I’ve written a couple of times before about Kirby’s defensive philosophy/approach, here and here. I’m going to dive back in with what may be the most extensive analysis of that I’ve seen (h/t Ian Boyd).
When you talk about Kirby, the defensive guru, everything obviously starts with his coaching mentor, Nick Saban. But that’s just a beginning point; Smart isn’t a Saban clone, at least not completely.
My primary reason for studying Kirby Smart’s defense was in finding out how much he would keep from his near decade-long boss, and how much he would truly carve out on his own. Would he be simply Saban 2.0 – now with improved media relations? Or would he deliver a distinct defensive philosophy that was entirely his own? The answer, of course, is somewhat in between.
In many ways, defensive coaches are molded by the offenses they face. Saban, for example, spent a lifetime facing a litany of offensive schemes at both the collegiate and NFL levels, which in turn has led him to his near omnivorous approach to defense. There is almost no front, coverage, or blitz missing in Saban’s mental library, and he is thoroughly prepared to use them all if the situation demands it.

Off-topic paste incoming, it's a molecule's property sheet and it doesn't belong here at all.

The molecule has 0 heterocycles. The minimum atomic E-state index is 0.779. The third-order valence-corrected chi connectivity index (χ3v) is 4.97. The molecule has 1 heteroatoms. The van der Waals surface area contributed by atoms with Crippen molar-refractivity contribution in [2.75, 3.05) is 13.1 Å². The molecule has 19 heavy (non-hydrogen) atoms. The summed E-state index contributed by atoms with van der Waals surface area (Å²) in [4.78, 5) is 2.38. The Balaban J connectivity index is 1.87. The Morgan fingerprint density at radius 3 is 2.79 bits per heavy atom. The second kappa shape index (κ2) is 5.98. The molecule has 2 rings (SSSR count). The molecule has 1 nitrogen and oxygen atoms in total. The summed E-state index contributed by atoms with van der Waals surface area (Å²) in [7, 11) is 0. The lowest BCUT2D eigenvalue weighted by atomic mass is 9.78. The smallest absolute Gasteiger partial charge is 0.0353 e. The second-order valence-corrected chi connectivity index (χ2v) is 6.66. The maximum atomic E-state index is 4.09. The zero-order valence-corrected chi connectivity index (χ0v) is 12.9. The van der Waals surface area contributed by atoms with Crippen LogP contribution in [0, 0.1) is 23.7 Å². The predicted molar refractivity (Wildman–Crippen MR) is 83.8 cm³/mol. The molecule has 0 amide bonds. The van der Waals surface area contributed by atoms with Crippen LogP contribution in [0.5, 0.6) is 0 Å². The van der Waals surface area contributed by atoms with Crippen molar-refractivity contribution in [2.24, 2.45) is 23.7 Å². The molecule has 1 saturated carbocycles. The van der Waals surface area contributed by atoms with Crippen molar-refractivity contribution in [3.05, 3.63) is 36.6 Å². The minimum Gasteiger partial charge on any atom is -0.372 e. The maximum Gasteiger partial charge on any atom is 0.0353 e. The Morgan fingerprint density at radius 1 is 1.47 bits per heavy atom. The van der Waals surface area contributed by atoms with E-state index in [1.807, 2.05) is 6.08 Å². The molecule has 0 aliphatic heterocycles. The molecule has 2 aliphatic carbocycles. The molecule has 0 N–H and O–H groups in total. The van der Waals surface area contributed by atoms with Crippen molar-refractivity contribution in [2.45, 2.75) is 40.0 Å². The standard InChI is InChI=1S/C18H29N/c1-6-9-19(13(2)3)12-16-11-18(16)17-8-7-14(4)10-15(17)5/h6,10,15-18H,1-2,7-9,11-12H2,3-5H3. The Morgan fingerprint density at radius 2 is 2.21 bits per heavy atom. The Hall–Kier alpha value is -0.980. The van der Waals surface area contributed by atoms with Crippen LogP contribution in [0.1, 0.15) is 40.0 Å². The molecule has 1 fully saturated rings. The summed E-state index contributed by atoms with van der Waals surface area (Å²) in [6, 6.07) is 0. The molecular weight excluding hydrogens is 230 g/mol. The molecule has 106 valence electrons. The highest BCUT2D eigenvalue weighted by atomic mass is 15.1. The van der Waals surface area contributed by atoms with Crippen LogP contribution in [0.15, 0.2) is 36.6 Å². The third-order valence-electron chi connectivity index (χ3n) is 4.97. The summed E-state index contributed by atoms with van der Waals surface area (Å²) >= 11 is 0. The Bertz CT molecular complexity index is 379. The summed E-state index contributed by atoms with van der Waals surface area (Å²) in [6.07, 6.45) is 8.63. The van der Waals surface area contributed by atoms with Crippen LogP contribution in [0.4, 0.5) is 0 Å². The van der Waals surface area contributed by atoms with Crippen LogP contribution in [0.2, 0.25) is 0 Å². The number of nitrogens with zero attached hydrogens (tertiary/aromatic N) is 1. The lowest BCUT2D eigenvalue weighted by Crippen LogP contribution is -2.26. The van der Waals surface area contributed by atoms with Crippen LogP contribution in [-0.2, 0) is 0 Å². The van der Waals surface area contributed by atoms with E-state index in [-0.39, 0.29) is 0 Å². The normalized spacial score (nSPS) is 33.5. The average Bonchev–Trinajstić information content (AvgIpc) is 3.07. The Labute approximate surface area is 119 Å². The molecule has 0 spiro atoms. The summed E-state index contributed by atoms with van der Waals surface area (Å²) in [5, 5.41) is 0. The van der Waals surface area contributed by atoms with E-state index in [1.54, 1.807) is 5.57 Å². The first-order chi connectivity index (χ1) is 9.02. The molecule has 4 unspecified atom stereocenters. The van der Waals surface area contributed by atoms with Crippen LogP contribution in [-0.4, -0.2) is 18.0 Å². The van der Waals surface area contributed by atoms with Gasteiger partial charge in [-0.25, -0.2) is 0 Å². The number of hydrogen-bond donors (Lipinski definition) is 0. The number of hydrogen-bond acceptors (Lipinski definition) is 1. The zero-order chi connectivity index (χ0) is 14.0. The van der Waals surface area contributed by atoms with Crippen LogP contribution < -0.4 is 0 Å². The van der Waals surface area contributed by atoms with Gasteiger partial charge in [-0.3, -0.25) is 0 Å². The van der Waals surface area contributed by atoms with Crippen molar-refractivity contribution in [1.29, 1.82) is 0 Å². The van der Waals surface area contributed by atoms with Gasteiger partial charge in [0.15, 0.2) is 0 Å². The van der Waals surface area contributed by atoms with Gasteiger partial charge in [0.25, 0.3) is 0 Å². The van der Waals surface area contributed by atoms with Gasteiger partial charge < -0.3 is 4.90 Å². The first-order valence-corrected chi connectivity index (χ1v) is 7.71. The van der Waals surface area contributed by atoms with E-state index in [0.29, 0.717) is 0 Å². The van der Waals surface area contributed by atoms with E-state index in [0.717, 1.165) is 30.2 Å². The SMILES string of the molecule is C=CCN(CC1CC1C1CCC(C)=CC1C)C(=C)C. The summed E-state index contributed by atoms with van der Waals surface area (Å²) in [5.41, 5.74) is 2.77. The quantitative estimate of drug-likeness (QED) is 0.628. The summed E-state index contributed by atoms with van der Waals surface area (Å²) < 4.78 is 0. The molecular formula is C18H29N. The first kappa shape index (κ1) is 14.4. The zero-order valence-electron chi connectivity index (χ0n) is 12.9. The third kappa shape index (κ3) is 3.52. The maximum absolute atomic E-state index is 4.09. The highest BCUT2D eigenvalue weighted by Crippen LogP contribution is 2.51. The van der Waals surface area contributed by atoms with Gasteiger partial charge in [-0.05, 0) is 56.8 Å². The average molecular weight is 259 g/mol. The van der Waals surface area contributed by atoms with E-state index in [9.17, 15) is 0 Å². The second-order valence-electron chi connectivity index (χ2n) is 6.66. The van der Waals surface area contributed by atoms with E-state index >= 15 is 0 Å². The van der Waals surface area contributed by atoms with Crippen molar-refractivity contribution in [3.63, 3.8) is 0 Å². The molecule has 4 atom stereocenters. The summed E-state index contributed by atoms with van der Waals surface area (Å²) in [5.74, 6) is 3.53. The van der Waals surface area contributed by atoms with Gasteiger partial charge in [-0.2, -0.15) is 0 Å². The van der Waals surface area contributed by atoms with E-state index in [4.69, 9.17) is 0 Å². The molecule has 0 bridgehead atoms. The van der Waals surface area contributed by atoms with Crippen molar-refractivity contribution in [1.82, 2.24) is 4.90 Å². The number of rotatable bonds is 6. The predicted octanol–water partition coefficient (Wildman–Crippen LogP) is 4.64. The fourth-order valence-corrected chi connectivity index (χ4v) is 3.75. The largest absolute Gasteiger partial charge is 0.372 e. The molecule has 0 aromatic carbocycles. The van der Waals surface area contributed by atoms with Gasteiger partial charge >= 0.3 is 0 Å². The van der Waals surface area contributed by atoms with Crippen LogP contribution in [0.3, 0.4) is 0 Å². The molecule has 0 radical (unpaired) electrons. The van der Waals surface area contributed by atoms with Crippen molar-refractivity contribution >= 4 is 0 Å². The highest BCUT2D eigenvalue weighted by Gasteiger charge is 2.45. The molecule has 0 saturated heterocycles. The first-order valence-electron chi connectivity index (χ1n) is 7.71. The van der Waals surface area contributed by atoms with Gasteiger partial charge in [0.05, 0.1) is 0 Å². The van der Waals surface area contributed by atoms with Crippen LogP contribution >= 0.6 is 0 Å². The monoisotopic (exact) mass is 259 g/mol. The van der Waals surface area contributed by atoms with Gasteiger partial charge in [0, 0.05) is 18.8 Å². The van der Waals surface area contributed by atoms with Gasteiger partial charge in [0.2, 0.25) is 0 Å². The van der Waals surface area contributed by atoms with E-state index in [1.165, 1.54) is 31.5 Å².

Smart’s defense, by contrast, appears more molded by the proliferation of the spread offense that coincides with his coaching career. His defense is more condensed, more streamlined, more focused. In short, Smart’s defense appears to have fewer individual play calls, but with more checks and adjustments built-in…
It’s an excellent, in depth piece that goes into tremendous detail with personnel, sets and adjustments. It took me over an hour to go through, so set aside a little time when you get the chance and read it all. It’s well worth it if you’re trying to understand what Georgia tries to do on defense, which, by the way, is nicely summed up at the end as…
In many ways, Smart does not see predictability simply as a mistake, but a symptom of an even greater sin: complacency.